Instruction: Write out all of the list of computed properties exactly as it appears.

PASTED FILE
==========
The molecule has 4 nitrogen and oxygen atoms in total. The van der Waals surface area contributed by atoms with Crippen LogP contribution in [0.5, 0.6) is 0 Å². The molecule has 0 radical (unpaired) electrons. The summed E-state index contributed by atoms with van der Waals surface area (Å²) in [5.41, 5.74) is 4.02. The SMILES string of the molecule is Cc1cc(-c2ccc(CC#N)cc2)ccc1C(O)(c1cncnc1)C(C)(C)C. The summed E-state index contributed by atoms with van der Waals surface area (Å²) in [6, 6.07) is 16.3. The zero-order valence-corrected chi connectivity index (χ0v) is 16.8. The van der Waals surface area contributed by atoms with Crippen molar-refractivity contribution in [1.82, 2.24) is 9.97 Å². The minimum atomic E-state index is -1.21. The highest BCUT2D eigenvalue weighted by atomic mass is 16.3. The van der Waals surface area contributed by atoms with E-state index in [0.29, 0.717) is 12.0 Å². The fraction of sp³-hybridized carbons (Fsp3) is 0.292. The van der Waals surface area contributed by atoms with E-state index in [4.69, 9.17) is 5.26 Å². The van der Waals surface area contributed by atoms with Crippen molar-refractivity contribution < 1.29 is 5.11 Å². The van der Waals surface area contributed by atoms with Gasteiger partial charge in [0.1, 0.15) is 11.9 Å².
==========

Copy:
The molecule has 4 nitrogen and oxygen atoms in total. The van der Waals surface area contributed by atoms with Crippen LogP contribution in [0.5, 0.6) is 0 Å². The molecule has 0 radical (unpaired) electrons. The summed E-state index contributed by atoms with van der Waals surface area (Å²) in [5.41, 5.74) is 4.02. The SMILES string of the molecule is Cc1cc(-c2ccc(CC#N)cc2)ccc1C(O)(c1cncnc1)C(C)(C)C. The summed E-state index contributed by atoms with van der Waals surface area (Å²) in [6, 6.07) is 16.3. The zero-order valence-corrected chi connectivity index (χ0v) is 16.8. The van der Waals surface area contributed by atoms with Crippen molar-refractivity contribution in [1.82, 2.24) is 9.97 Å². The minimum atomic E-state index is -1.21. The highest BCUT2D eigenvalue weighted by atomic mass is 16.3. The van der Waals surface area contributed by atoms with E-state index in [0.29, 0.717) is 12.0 Å². The fraction of sp³-hybridized carbons (Fsp3) is 0.292. The van der Waals surface area contributed by atoms with E-state index in [4.69, 9.17) is 5.26 Å². The van der Waals surface area contributed by atoms with Crippen molar-refractivity contribution < 1.29 is 5.11 Å². The van der Waals surface area contributed by atoms with Gasteiger partial charge in [0.1, 0.15) is 11.9 Å².